Your business is not only your livelihood, but it’s also one of your biggest assets.
When a flood strikes, it can be overwhelming, devastating, and extremely frustrating to try and recover your losses after the water has subsided.
Fortunately, proper preparation can help to minimize flood damage, and these easy steps will help you be better prepared whenever a flood watch or warning comes.
It’s almost impossible to be 100% certain you won’t be affected by a flood at some point, but by choosing an area out of the flood zone, you’re already on the right track.
Check your local maps to determine where the flood risk lies, and then choose your business location based on this information to minimize your risk.
New developments in building materials have helped businesses reduce possible flood damage. If your building has a basement, check to see what kind of material it is made of.
New flood-resistant materials like flooring, wall coverings, and insulation can hold up to direct contact with water for up to 72 hours.
If the weather indicates the possibility of a flood, be proactive to help protect your building and assets. Move all electronic equipment and computers off the floor and to a higher location.
Use sandbags and create your own “dam” around the perimeter of the building. While this isn’t always foolproof, it can help to keep water from rushing inside.
One of the most daunting tasks after a flood is the cleanup and recovery process. But this could be threatened if you don’t have adequate insurance coverage.
Consider paying for a professional risk assessment, and then adjust your current coverage accordingly. When a flood hits, you’ll have peace of mind along with more avenues to recoup any losses.
Just like you’d create an emergency plan for your family, you should also have one in place for your employees. Let everyone know what to do in the event of a flood and develop a good communication system in advance.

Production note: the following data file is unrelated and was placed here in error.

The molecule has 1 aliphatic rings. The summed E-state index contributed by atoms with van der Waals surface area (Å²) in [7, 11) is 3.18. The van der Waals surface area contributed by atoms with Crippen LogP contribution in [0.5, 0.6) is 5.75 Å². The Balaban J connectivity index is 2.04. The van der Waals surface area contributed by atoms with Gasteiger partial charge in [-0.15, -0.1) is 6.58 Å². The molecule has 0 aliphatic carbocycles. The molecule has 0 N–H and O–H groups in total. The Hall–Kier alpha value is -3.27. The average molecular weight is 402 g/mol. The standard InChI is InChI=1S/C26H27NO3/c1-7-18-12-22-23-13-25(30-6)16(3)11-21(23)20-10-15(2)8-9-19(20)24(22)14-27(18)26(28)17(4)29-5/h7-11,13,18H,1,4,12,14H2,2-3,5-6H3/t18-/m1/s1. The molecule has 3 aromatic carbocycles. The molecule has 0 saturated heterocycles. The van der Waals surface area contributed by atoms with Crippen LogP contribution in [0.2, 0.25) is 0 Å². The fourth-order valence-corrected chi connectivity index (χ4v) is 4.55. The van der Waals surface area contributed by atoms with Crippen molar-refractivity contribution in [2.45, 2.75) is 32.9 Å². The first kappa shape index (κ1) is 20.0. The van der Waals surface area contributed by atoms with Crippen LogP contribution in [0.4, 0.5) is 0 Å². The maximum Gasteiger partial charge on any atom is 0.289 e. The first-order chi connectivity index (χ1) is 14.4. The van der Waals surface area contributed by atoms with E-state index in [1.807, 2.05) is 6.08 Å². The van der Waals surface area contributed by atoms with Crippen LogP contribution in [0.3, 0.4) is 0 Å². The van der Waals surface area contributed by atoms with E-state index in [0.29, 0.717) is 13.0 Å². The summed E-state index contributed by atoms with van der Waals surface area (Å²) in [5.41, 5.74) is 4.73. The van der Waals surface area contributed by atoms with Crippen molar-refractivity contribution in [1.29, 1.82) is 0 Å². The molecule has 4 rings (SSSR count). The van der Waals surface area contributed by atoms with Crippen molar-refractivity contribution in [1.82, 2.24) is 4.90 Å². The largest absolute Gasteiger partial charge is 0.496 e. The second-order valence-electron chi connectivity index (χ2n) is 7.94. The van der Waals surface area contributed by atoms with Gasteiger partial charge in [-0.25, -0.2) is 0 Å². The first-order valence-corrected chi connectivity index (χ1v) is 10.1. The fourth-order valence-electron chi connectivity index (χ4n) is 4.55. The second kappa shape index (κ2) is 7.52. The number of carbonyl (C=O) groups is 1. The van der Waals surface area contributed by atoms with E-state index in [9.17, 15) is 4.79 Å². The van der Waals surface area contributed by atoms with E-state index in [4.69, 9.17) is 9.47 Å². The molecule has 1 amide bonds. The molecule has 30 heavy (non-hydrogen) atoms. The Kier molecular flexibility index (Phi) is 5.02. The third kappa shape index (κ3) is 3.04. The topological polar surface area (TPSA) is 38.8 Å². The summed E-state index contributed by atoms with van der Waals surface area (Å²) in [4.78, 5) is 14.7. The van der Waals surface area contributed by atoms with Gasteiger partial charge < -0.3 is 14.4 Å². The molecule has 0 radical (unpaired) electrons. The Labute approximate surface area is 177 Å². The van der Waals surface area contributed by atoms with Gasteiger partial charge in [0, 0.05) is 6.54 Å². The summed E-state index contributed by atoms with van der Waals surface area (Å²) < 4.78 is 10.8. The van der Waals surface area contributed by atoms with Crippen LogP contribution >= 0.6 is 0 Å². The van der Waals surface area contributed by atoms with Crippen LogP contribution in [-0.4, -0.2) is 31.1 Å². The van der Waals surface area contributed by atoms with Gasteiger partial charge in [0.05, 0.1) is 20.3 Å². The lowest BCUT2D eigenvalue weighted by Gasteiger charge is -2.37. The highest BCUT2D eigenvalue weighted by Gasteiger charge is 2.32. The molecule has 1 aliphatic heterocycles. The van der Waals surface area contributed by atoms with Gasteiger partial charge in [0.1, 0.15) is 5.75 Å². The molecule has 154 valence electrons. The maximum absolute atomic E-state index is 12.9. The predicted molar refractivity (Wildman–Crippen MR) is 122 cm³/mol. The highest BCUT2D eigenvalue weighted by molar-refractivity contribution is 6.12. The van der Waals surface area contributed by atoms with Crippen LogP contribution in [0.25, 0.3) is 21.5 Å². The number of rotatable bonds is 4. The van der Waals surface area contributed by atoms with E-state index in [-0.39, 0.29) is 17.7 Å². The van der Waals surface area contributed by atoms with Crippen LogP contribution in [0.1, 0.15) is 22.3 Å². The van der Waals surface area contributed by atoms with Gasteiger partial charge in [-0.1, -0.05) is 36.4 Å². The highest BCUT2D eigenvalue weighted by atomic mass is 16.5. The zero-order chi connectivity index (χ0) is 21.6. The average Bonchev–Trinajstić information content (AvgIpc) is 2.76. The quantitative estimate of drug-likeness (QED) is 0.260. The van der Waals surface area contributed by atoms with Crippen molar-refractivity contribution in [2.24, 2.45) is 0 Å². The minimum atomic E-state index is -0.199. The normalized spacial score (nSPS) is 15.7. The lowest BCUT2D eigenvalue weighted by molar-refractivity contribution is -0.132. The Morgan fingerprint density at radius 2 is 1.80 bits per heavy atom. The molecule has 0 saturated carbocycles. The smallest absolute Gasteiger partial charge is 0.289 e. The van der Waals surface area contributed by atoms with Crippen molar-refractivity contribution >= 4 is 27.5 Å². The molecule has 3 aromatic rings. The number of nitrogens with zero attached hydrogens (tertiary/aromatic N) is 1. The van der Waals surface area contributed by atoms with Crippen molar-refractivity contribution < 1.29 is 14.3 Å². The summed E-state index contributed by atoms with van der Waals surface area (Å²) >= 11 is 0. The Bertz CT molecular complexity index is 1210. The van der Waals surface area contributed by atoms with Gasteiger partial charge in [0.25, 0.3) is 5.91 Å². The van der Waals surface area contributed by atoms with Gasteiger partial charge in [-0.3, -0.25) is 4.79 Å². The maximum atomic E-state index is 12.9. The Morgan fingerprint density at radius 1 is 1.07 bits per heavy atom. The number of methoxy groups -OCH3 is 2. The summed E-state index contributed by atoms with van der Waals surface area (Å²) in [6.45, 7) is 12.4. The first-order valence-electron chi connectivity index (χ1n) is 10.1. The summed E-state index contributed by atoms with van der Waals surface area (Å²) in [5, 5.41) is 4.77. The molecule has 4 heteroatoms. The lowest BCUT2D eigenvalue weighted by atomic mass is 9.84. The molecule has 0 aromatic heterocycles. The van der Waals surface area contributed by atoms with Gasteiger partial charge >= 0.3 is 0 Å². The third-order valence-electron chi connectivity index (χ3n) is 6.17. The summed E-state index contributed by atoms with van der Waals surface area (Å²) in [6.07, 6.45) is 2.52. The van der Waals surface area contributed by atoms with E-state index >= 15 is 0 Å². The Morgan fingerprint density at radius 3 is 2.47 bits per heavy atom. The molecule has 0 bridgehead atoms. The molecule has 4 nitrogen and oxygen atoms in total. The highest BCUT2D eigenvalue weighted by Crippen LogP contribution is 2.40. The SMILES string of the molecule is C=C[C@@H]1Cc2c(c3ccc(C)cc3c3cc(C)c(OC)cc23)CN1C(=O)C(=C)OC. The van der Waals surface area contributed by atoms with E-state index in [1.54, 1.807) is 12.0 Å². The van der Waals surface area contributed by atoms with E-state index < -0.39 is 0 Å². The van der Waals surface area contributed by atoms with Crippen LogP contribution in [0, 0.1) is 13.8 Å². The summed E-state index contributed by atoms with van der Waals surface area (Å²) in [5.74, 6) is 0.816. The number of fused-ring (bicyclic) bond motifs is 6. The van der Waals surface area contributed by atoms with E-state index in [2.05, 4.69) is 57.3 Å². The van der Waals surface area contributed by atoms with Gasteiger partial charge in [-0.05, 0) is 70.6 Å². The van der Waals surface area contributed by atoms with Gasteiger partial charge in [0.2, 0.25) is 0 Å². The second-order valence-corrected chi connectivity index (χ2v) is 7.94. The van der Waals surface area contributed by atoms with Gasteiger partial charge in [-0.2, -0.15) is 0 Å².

Whether it’s designating one person to make phone calls or sending out mass texts or emails, there should always be a plan in place to alert employees of danger in advance. It’s always best to err on the side of caution, so there may be days when you are closed until the flood has passed.
Physical files are helpful, but if your business gets flooded, the paperwork can be permanently destroyed. Always back up important information on a remote server, or create two copies of everything and store the second ones off-site.
If you lose data that cannot be recovered, it can be detrimental to your business.
Once the water has receded, it’s important to be vigilant and safe when you clean up. Consider hiring a professional crew that has the tools and equipment needed to safely clean up and restore your business.
Always be aware of active power and power lines, and wear protective clothing when entering a flooded area.
While flood damage is always traumatic, you and the safety of your employees is paramount. With these simple tips, you can rest assured you’ll be back to business as usual soon.
For more information on disaster planning and recovery, be sure to visit our website.